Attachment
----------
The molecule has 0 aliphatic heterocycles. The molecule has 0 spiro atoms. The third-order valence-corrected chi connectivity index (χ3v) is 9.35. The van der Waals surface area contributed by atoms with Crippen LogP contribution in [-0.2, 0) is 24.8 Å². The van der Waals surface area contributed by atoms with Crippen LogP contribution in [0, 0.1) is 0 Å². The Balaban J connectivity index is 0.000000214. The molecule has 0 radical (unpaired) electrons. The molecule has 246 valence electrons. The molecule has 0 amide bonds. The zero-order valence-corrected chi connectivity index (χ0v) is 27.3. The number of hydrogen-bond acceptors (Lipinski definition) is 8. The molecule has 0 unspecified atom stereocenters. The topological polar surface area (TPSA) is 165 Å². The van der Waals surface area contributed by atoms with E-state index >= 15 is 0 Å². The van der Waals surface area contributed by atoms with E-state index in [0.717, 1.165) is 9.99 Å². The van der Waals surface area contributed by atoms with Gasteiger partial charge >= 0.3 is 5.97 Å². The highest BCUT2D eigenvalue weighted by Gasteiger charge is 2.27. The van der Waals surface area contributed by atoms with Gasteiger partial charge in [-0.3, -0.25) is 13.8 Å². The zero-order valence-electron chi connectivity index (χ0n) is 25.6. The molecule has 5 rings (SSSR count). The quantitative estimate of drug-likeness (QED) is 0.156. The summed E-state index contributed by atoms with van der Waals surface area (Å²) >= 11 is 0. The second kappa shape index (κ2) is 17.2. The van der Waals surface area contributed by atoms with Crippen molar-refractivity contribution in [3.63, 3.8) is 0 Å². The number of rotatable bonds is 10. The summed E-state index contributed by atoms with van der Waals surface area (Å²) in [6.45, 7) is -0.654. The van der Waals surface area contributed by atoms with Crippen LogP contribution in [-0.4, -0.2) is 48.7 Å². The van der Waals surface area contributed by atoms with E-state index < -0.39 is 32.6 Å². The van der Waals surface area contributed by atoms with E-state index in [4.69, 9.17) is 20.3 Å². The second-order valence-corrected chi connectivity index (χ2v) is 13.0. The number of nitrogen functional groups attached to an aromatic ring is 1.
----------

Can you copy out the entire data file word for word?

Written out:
The molecule has 0 aliphatic heterocycles. The molecule has 0 spiro atoms. The third-order valence-corrected chi connectivity index (χ3v) is 9.35. The van der Waals surface area contributed by atoms with Crippen LogP contribution in [-0.2, 0) is 24.8 Å². The van der Waals surface area contributed by atoms with Crippen LogP contribution in [0, 0.1) is 0 Å². The Balaban J connectivity index is 0.000000214. The molecule has 0 radical (unpaired) electrons. The molecule has 246 valence electrons. The molecule has 0 amide bonds. The zero-order valence-corrected chi connectivity index (χ0v) is 27.3. The number of hydrogen-bond acceptors (Lipinski definition) is 8. The molecule has 0 unspecified atom stereocenters. The topological polar surface area (TPSA) is 165 Å². The van der Waals surface area contributed by atoms with E-state index >= 15 is 0 Å². The van der Waals surface area contributed by atoms with E-state index in [0.717, 1.165) is 9.99 Å². The van der Waals surface area contributed by atoms with Gasteiger partial charge >= 0.3 is 5.97 Å². The highest BCUT2D eigenvalue weighted by Gasteiger charge is 2.27. The van der Waals surface area contributed by atoms with Gasteiger partial charge in [-0.3, -0.25) is 13.8 Å². The zero-order valence-electron chi connectivity index (χ0n) is 25.6. The molecule has 5 rings (SSSR count). The quantitative estimate of drug-likeness (QED) is 0.156. The summed E-state index contributed by atoms with van der Waals surface area (Å²) >= 11 is 0. The second kappa shape index (κ2) is 17.2. The van der Waals surface area contributed by atoms with Crippen molar-refractivity contribution in [3.63, 3.8) is 0 Å². The number of rotatable bonds is 10. The summed E-state index contributed by atoms with van der Waals surface area (Å²) in [6.45, 7) is -0.654. The van der Waals surface area contributed by atoms with Crippen LogP contribution in [-0.4, -0.2) is 48.7 Å². The van der Waals surface area contributed by atoms with E-state index < -0.39 is 32.6 Å². The van der Waals surface area contributed by atoms with E-state index in [4.69, 9.17) is 20.3 Å². The second-order valence-corrected chi connectivity index (χ2v) is 13.0. The number of nitrogen functional groups attached to an aromatic ring is 1.